Yeah so, I hardly ever blog twice in the same day but I’m just so elated (and also livid) after the doctor’s appointment, I could hardly contain myself.
Programming note: If you’re not a runner or if you’re hardly interested in running injuries or physiology or shin pain or bunions or anything remotely close to this, or even if you are interested in these things but you don’t care what happens to me since I’m not you, this post is not going to hold your attention and you might as well just skip it.
1. The pain/swelling at the base of my shin is something those in the medical profession like to call anterior tibial tendonitis (sounds serious but it’s not), due to tying my laces too tight. Apparently, it’s pretty common among dumbasses.
Note to self: next time you’re out for a long run, remember that your feet swell up, dumbass.
I knew this already and I still didn’t even stop to wonder whether something on my shoes was causing the pain.
But my nice new sports physician took the time to ask me a whole bunch of questions about how I trained for the marathon, what type of shoes I was wearing, how far I’d been running prior, what kind of pain or injuries I’d had in the past and how tightly I laced my shoes before the race (questions, by the way, the podiatrist never bothered to ask*).
2. Those ridiculously expensive orthotics the podiatrist sold me are not the kind you’re supposed to wear for running (despite the podiatrist’s claims to the contrary). Nice new doctor sold me some inexpensive, soft, running orthotics — the kind you heat in the oven to mold to your foot, and said I can pretty much wear them in any shoe they feel comfortable in (obviously, heels and sandals notwithstanding).
3. There is something – besides surgery – that I can do to help slow the growth of my bunions (again, not what I was told by the podiatrist, aka that saw-happy sadist quack). He said – and this meant sooooo much to me – “we want to help you correct the problem without doing surgery. If you want to keep running, don’t ever let anyone operate on your feet.”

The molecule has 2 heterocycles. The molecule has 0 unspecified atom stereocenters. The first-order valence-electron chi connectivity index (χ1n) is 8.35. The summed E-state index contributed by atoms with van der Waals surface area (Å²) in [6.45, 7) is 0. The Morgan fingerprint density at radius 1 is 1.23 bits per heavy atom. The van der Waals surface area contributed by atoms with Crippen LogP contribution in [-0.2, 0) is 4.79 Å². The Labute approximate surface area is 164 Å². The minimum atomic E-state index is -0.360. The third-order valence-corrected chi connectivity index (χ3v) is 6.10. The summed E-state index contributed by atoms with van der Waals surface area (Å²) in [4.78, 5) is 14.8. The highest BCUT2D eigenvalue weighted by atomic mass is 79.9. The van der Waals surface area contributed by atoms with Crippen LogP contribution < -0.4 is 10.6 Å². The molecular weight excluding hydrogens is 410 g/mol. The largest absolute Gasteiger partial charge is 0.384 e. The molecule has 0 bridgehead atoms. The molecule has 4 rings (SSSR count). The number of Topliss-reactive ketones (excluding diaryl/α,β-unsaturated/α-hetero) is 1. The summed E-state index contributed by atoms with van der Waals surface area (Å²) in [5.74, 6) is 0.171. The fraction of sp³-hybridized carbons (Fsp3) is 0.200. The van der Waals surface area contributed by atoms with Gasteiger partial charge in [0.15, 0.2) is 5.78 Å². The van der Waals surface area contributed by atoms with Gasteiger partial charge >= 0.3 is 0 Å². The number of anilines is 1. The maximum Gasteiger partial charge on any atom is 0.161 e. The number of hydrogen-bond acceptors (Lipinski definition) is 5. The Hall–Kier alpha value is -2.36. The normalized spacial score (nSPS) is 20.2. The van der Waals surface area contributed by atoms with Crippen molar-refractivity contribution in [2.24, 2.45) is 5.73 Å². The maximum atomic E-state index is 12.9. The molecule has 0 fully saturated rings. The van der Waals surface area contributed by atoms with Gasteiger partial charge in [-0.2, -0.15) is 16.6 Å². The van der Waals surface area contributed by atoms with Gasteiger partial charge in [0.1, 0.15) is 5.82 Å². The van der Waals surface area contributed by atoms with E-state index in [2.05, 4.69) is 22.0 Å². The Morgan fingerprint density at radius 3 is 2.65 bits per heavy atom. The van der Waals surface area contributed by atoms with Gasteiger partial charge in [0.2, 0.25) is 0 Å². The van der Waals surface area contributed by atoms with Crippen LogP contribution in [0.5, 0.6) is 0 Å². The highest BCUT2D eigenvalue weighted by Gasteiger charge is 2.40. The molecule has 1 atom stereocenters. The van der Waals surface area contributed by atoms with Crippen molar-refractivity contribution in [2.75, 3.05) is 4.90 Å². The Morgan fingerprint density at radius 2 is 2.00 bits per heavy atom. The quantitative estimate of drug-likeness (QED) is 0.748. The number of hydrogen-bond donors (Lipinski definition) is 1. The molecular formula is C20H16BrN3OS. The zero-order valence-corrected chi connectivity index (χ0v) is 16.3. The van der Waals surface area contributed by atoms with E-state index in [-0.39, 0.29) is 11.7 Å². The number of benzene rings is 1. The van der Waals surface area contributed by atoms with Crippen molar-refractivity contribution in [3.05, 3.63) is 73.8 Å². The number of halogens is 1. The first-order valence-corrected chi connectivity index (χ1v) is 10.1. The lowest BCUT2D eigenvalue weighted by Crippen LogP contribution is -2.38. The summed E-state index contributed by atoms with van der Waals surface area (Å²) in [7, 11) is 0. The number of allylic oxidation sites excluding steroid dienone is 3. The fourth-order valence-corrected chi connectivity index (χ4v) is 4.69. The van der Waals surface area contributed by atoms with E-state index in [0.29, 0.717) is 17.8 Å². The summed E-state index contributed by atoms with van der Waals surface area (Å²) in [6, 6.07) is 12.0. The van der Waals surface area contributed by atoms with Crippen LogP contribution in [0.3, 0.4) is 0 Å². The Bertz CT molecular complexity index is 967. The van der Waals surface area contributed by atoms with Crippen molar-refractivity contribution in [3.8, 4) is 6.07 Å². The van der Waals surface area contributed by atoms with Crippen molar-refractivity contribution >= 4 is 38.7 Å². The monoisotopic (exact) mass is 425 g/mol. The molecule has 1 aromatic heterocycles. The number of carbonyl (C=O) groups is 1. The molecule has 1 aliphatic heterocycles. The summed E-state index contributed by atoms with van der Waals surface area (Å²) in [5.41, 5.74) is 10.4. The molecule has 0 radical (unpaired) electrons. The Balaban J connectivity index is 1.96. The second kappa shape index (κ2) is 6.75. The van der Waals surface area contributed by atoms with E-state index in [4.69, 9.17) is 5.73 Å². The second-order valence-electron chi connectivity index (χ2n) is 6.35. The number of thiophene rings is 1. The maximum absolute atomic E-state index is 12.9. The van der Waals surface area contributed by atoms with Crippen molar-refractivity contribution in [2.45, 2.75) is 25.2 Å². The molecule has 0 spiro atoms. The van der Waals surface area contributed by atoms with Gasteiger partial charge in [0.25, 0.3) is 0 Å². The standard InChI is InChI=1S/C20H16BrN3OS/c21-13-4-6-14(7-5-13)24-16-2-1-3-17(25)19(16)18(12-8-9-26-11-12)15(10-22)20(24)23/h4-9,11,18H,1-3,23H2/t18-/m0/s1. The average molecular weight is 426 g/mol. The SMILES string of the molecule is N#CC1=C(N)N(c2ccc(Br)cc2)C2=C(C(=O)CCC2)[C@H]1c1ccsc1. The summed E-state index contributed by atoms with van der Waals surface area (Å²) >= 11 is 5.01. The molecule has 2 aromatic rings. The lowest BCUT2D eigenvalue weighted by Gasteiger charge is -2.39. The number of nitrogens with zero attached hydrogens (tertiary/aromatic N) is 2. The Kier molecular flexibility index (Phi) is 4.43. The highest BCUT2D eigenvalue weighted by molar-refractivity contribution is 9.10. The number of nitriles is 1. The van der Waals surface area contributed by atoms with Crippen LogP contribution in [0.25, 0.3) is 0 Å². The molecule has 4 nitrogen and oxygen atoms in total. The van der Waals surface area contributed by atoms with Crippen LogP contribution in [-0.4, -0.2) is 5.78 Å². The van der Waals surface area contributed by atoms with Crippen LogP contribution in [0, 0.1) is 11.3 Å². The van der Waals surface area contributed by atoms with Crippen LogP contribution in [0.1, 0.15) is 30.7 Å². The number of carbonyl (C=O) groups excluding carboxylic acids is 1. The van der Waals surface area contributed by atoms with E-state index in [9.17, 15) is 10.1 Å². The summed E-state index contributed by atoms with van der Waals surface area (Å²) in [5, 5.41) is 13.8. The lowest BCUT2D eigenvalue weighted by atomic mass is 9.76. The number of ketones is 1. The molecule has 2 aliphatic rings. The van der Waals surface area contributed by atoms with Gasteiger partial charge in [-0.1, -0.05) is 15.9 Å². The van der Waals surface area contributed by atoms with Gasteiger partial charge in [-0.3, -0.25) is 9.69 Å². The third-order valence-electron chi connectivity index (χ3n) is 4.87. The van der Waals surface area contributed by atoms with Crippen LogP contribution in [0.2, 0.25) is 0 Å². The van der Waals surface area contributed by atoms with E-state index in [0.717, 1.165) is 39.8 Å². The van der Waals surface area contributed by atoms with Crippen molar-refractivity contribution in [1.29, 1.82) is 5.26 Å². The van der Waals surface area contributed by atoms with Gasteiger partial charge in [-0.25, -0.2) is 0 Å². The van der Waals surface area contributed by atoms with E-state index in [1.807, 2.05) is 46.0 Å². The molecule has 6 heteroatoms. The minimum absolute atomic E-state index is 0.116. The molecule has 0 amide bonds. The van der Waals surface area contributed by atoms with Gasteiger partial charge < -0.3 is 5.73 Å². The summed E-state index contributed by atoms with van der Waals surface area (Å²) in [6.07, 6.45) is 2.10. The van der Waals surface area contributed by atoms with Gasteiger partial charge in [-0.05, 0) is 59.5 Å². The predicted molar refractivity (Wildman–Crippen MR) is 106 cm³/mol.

He said in order to help align my big toe and keep it from growing inward (and inflaming/aggravating los bunions), I just need to stick something between my first and seconds toes, like a piece of hard cotton or styrofoam. (He actually suggested clipping the tip off a tampon!) He said if I do that all the time, it might help slow the growth and (I kind of surmised) prolong the inevitable. But it’s better news than what the podiatrist told me, which was that there’s nothing I can do.
So, um. Yeah. Nothing earth-shattering, really. But when a doctor shatters your earth, it’s usually not good news anyway, right?
If I were to make a very broad, sweeping, and probably unfair and inaccurate generalization about the lessons I’ve learned today, it’s that podiatrists want to hack you up into little bits, and sports physicians want to help you continue participating in sports.
That is all.
*Looking back at the post I linked to about the podiatrist, in hindsight I think I gave him a lot more credit than he was due. I spent a good 20 minutes talking to the sports physician today while he explained some things to me; the podiatrist had me in and out in 15, and that included getting fit for the orthotics. Maybe it’s my fault for not asking enough questions, but then again, I didn’t really know what to ask.